Contemporary Approaches to Congenital Heart Disease: Pearls Gleaned from ACC20/WCC Virtual

These "10 points to remember" are a compilation of key items discussed in the Congenital Heart Disease learning pathway presentations during ACC20/WCC Virtual. We hope you find this summary valuable in evaluating and managing patients with congenital heart disease.

  1. Obesity is multifactorial, but a decline in physical activity as children grow is a major etiologic contributor. About 60% of adult patients with Congenital Heart Disease (CHD) are overweight or obese, especially in African-American and Hispanic populations. In conjunction with a sedentary lifestyle, obesity increases the incidence of coronary atherosclerosis and premature exogenous death in this population.1
  2. Exercise is still the best medicine. In most cases, exercise prescription rather than restriction is preferred, barring hemodynamically significant residual lesions. Physical activity improves overall health, including cardiac function and lung capacity. It also increases self-confidence, independence and psycho-social well-being. Well visits for children with CHD should include BMI assessment, as well as counseling on diet and exercise.1,2
  3. Exercise has been found to be particularly beneficial even in single ventricle patients palliated with the Fontan procedure, who tend to have myopenia. Skeletal muscle contraction acts as a pump that contributes to stroke volume. By increasing skeletal muscle mass, especially to the lower extremities, resistance training improves cardiac output, exercise capacity, and tolerance to positive airway pressure in Fontan physiology. Respiratory muscle training improves ventilatory efficiency, peak exercise capacity, and stroke volume. Regular sports participation in this population is also associated with improved single ventricle systolic contractility and hepatic function. Obesity, and its commonly associated obstructive sleep apnea, increase the risk for Fontan failure.1,3, 4
  4. Three-dimensional printing is becoming increasingly important in creating a procedural "game plan," particularly in planning septation in complex ventricular septal defects (VSDs) in double outlet right ventricle, AV valve repairs, or optimization of Fontan hemodynamics. Virtual reality displays can overlay images from cross sectional modalities or echocardiography onto fluoroscopy displays.5,6,7
  5. Gut dysbiosis increases cardiovascular risk. In neonates with complex CHD, alterations in gut flora, possibly exacerbated by intestinal hypoperfusion, broad spectrum antibiotic administration, indwelling feeding tubes, cardio-pulmonary bypass and gut inflammation, may increase the risk for necrotizing enterocolitis (NEC). Probiotic and inulin administration may reduce the incidence of nosocomial sepsis, NEC and death in cyanotic CHD.8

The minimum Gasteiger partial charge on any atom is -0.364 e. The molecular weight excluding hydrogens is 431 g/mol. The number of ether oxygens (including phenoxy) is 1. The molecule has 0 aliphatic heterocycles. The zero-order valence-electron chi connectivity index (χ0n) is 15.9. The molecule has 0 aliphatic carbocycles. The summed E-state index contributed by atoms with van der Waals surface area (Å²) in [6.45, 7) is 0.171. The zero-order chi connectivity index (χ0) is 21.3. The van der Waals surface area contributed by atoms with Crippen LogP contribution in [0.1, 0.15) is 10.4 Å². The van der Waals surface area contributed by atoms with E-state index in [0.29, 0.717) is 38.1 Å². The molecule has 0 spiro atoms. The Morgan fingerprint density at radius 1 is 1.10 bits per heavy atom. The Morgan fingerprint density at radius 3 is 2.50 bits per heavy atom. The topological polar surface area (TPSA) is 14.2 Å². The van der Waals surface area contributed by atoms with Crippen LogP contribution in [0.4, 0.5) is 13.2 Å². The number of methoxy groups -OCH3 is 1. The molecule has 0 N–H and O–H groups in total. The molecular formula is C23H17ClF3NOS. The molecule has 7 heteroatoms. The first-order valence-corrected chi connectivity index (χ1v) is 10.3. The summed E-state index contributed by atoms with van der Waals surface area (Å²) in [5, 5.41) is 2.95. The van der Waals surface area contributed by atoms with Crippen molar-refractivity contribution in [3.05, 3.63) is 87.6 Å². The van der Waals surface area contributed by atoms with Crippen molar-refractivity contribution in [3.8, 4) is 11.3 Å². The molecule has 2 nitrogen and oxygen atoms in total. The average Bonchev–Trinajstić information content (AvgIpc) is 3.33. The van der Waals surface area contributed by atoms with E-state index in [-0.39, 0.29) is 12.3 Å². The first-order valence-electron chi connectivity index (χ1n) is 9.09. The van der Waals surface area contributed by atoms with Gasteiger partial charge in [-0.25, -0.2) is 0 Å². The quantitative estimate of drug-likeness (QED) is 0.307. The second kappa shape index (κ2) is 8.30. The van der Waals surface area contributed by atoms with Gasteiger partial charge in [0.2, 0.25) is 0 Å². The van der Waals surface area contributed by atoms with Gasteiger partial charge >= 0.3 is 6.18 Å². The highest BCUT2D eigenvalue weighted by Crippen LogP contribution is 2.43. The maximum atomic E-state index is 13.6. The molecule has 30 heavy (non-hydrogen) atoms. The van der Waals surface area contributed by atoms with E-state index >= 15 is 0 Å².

6. Many Fontan patients are entering their fourth or fifth decades of life. Excluding pre-Fontan attrition and operative mortality, the 30-year survival of this population is about 48%. As they age, patients palliated with the Fontan for complex single ventricle disease have a high morbidity. Only about 40% are free of adverse events at age 40. These include protein losing enteropathy, plastic bronchitis, thrombo-embolism, cirrhosis and the need for pacemaker or re-intervention. Many develop chylous effusions from impaired lymphatic re-absorption, progressive cyanosis due to the development of veno-venous collaterals, recurrent cerebrovascular accidents resulting in declining cognitive and executive function and neurohormonal derangements that may contribute to late cardiac dysfunction, and chronically low cardiac output.7,9
  7. Negative pressure ventilation in biphasic mode, currently used for acute respiratory distress syndrome (ARDS), chronic obstructive pulmonary disease (COPD), neuromuscular disorders, and cystic fibrosis, is touted as promising novel therapy for Fontan patients. It may increase pulmonary blood flow and consequently, cardiac output by decreasing mean intrathoracic pressure as measured by magnetic resonance imaging (MRI). In biphasic mode, negative pressure during inspiration maximizes chest wall expansion by creating adequate suctional driving forces. Positive pressure during expiration actively pushes the chest wall and abdomen, providing effective chest recoil and facilitating gas exchange. These ventilators are well tolerated in a small cohort, allowing patients to ambulate, talk and eat while fully supported, with minimal baro-trauma.9
  8. Two thirds of Fontan patients with common AV valves and about half with systemic tricuspid valves develop significant systemic AV valve regurgitation by age 25, increasing the risk of early death or transplantation by a factor of 2.4. Achieving a durable long-term result with valve repair is difficult and valve replacement at the subsequent operation should be considered. The optimal timing for repair and the proper valvuloplasty techniques are still topics of ongoing debate.10